The King himself on one occasion during his visit was similarly attired in a Royal Stuart Tartan great kilt with all the accoutrements specially made for him by George Hunter & Sons of Princes Street, Edinburgh. The sword and dirk he wore are held at Holyrood House and may be viewed in the museum there, and online. In the end, the King’s kilt was rather shorter than was customary, and George was dressed in pink tights to preserve his modesty and the people of the Scottish capital from having to witness the royal knees. Several newspapers of the time issued cartoons to lampoon his appearance, but when he sat for a portrait in this attire a few years later, the artist, celebrated Scottish portraitist Sir David Wilkie, was polite enough to adjust the costume so that it appeared more becoming in the resulting painting.
Ultimately, the visit was declared a resounding success. The carefully organised events were all packed-out, and crowds lined the streets to cheer the King as he went to his various engagements. Representatives from all of Scotland’s fashionable and noble families attended the balls and levees, and a good time appeared to have been had by all at the end of proceedings even if some local people were somewhat bemused by the whole experience. John Murray, the Fourth Duke of Athol referred to the event in his diary as ‘one and twenty daft days’.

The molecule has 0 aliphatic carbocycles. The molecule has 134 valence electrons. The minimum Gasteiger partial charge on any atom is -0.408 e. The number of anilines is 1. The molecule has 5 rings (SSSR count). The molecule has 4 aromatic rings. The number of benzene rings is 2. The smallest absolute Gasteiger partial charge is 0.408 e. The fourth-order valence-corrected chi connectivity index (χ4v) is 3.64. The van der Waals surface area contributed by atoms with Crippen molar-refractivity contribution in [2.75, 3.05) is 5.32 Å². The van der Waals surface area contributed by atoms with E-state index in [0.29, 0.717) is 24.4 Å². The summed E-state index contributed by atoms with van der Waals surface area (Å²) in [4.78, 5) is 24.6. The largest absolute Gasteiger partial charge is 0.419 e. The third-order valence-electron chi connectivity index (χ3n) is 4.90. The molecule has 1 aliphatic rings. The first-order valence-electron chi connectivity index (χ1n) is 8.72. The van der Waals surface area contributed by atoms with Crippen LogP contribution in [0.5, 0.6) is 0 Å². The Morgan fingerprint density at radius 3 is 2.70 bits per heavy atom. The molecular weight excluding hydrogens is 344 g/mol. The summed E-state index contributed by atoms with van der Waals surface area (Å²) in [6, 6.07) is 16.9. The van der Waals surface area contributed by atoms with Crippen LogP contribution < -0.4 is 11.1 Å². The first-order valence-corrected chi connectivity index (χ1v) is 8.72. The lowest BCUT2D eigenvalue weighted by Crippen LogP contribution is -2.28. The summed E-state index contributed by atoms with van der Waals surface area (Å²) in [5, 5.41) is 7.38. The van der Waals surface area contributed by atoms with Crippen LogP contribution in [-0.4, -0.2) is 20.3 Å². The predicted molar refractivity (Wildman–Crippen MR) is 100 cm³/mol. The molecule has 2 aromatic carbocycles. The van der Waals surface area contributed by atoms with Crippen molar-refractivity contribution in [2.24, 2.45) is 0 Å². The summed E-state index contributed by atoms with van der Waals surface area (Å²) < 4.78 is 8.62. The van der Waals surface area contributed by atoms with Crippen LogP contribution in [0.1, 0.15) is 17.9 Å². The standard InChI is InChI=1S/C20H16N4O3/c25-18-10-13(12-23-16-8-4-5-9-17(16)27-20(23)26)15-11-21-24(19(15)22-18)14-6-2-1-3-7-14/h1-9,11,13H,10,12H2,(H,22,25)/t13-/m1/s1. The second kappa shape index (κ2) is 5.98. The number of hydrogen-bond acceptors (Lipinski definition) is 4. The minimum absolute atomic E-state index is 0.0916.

It is estimated that around seven percent of Scotland’s population attended during the weeks of the King’s stay, and all of the events organised during the festival around it went off without a hitch, including the part that the members of the Clan MacGregor played. The Clan even went so far as to write a song to commemorate the event, a copy of which is to be found amongst their papers.
After the enthusiasm that accompanied the parades and balls and general festivities that were held, and the generally approving coverage in the newspapers of the time, the event had the secondary effect of attracting increasing numbers of people to Scotland as a tourist destination.